Passover in Iowa

Shaare Zion Records, Iowa Women’s Archives.

 

 

Shaare Zion Records, Iowa Women’s Archives.

 

 

 

 

 

 

 

 

 

 

 

 

 

 

 

 

 

 

 

 

 

 

 

 

What makes this night different from all other nights? That’s a good question, and one that has been asked by generations of children celebrating the Passover or Pesah, the Festival of Spring. According to the Reuben family’s 1958 copy of The Jewish Home Beautiful, “Pesah tells of the rebirth of a nation, the redemption from slavery to freedom, the restoration to the disinherited among men of their God-given rights to life and liberty. […] Pesah is so called because of the Biblical account regarding the angel of Death who passed over the homes of the Israelites” (28).

Sandra Reuben recalls Passover fondly in her article, “Recollections of Growing up Jewish in Forest City, Iowa”:

“My Mother, Lillian Reuben, usually hosted our extended Iowa family for seders in Forest City. . . With my Dad and two sisters, Marlene and Joanie, we fit 16 people around tables that filled the entire living room. Then add Jenny and Meier Friedman, the only other Jews in our small “Norwegian” city. It was a challenge for my Mother to cook the traditional foods as Forest City had no stores that carried Passover foods. The matzo, matzo meal and other foods were brought from the Kropman grocery store in Mason City. . .some 30 miles away. Grandma came from Mason City to help Mother make gefilte fish from scratch, clean and roast the chickens, make the haroses, simmer the chicken soup band matzo balls and produce the rest of the traditional dishes. Years later my cousin Elinor (Elly) remembers these seders as an important foundation for our Jewish family.”

Reuben’s account of the Passover seder is not so unusual for residents of Iowa in the 1950’s. To this day, Jewish communities still make up a relatively small percentage of the overall Iowa population, but this has not deterred the traditional celebrations from taking place with ample amounts of attention and preparation. Throughout Iowa history, Jewish women have played important roles in community and family life, maintaining cultural and religious traditions, working in businesses and on farms, and participating in civic life. The documents and images included here were gathered from 2014-2017 as part of the Jewish Women in Iowa project at the Iowa Women’s Archives.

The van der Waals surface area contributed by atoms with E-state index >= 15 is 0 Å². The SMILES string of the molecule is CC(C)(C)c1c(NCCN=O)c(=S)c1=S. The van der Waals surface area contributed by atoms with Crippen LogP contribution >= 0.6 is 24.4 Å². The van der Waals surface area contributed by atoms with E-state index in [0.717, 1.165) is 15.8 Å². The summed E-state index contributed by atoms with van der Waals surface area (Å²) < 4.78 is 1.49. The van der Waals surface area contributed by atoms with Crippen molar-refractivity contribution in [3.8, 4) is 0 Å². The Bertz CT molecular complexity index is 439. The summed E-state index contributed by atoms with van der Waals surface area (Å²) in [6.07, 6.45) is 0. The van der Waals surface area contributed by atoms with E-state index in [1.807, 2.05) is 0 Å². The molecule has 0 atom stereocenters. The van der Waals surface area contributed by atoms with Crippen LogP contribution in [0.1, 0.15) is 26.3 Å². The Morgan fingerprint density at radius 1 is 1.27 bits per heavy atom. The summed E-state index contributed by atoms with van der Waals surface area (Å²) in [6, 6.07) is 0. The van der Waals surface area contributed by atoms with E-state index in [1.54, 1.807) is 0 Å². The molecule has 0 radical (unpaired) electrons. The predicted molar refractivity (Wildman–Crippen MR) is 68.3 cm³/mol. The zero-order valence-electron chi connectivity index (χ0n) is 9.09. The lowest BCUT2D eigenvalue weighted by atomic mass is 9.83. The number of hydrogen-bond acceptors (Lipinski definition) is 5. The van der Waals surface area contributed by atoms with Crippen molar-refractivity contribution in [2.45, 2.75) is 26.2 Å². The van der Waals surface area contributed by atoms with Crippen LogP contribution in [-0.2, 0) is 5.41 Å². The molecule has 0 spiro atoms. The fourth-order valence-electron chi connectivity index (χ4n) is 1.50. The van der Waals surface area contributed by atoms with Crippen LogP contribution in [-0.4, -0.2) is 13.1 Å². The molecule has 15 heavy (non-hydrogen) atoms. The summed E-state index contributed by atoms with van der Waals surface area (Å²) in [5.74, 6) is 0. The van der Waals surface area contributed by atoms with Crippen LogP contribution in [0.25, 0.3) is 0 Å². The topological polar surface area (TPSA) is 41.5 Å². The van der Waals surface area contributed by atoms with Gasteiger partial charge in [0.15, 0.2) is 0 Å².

Lebowich Family seder. Ruth Lebowich papers, Iowa Women’s Archives.

 

Article by Heidi Stofer.

Zayetzy Luna

International Women’s Day

Zayetzy Luna

I am sister, I am daughter,

I am mother, I am wife.

I am all the women in my lineage,

their triumphs and mistakes my birthright.

This post and poem were written by Zayetzy Luna Garcia, student worker at the Iowa Women’s Archives

 

Family unity is the center of Latinx culture. It is our base, our guide and our future. However, sometimes, we forget the glue that really keeps our family together: our mothers. While today is not Mother’s Day, it is International Women’s Day and being a mother is a challenge many women still choose to take on today. To celebrate the strength and beauty of Latinx women in Iowa, we present to you some excerpts and photos from the Migration is Beautiful website at the Iowa Women’s Archives in the University of Iowa Libraries.

 


Maria Mercedes “Mercy” Aguilera (1936-2013)

Despite her years of experience, many factories dismissed her applications. When she applied to work at International Harvester’s Farmall tractor plant, they refused her application on the basis that they believed Mexican women were too short to work on the assembly line.

Victoria Manrique Bata (born 1924)

We joined the craft club and then afterwards I can’t remember who the director was and they asked me if I’d be on the board…I was the only Mexican…All the clubs, like my sewing guild, my quilt guild, the PTA, we went wherever the Mexican people just did not.

Named YWCA Woman of the Year in 1979.

Mary Domingues Campos (born 1929)

“We were the first multi-cultural doctor’s office,” Mary remembered. “He was black and I was brown. And we serviced everybody, pink, yellow, blue, whatever color. We had the first bilingual medical practice that I know of here in Des Moines.

 


 

These women took head on the challenge of being Latina in place and time where being a brown woman was not easy. Not only did they persistently fight for their own rights, but they instilled a sense of justice, compassion and honor into their children who would go on to continue fight for women’s and Latinx rights in Iowa and across the country.

These are just a few stories of our hidden Latina history in Iowa. Feel free to continue to be inspired by reading more amazing Latina stories at the Migration is Beautiful website.